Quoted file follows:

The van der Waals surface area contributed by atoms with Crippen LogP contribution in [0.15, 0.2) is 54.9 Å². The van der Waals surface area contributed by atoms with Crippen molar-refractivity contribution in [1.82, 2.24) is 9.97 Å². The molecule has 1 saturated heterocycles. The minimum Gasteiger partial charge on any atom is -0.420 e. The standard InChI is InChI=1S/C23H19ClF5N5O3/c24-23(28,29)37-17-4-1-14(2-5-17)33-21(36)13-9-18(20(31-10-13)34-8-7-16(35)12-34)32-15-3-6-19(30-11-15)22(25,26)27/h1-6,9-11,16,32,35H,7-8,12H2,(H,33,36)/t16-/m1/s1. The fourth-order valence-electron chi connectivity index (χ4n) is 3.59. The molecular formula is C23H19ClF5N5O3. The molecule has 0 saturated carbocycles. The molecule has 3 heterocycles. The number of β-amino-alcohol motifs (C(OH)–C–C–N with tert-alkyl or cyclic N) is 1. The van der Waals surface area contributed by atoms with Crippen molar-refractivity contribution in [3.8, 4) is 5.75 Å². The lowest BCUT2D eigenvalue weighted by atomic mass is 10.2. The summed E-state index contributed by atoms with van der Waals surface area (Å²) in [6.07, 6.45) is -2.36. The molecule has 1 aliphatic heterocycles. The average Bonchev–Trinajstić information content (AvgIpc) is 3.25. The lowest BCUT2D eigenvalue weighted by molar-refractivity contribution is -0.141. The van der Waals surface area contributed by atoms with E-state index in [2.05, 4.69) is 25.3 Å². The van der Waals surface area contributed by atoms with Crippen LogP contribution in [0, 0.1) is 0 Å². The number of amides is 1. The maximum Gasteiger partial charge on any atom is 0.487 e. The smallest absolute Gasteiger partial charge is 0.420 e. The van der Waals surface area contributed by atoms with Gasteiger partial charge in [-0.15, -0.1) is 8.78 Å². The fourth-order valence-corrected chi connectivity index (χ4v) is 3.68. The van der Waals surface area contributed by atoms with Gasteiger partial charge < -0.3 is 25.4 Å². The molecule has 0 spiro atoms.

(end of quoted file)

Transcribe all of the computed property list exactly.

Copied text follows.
The van der Waals surface area contributed by atoms with Crippen LogP contribution in [0.15, 0.2) is 54.9 Å². The van der Waals surface area contributed by atoms with Crippen molar-refractivity contribution in [1.82, 2.24) is 9.97 Å². The molecule has 1 saturated heterocycles. The minimum Gasteiger partial charge on any atom is -0.420 e. The standard InChI is InChI=1S/C23H19ClF5N5O3/c24-23(28,29)37-17-4-1-14(2-5-17)33-21(36)13-9-18(20(31-10-13)34-8-7-16(35)12-34)32-15-3-6-19(30-11-15)22(25,26)27/h1-6,9-11,16,32,35H,7-8,12H2,(H,33,36)/t16-/m1/s1. The fourth-order valence-electron chi connectivity index (χ4n) is 3.59. The molecular formula is C23H19ClF5N5O3. The molecule has 0 saturated carbocycles. The molecule has 3 heterocycles. The number of β-amino-alcohol motifs (C(OH)–C–C–N with tert-alkyl or cyclic N) is 1. The van der Waals surface area contributed by atoms with Crippen molar-refractivity contribution in [3.8, 4) is 5.75 Å². The lowest BCUT2D eigenvalue weighted by atomic mass is 10.2. The summed E-state index contributed by atoms with van der Waals surface area (Å²) in [6.07, 6.45) is -2.36. The molecule has 1 aliphatic heterocycles. The average Bonchev–Trinajstić information content (AvgIpc) is 3.25. The lowest BCUT2D eigenvalue weighted by molar-refractivity contribution is -0.141. The van der Waals surface area contributed by atoms with E-state index in [2.05, 4.69) is 25.3 Å². The van der Waals surface area contributed by atoms with Crippen LogP contribution in [0, 0.1) is 0 Å². The number of amides is 1. The maximum Gasteiger partial charge on any atom is 0.487 e. The smallest absolute Gasteiger partial charge is 0.420 e. The van der Waals surface area contributed by atoms with Gasteiger partial charge in [-0.15, -0.1) is 8.78 Å². The fourth-order valence-corrected chi connectivity index (χ4v) is 3.68. The van der Waals surface area contributed by atoms with Gasteiger partial charge < -0.3 is 25.4 Å². The molecule has 0 spiro atoms.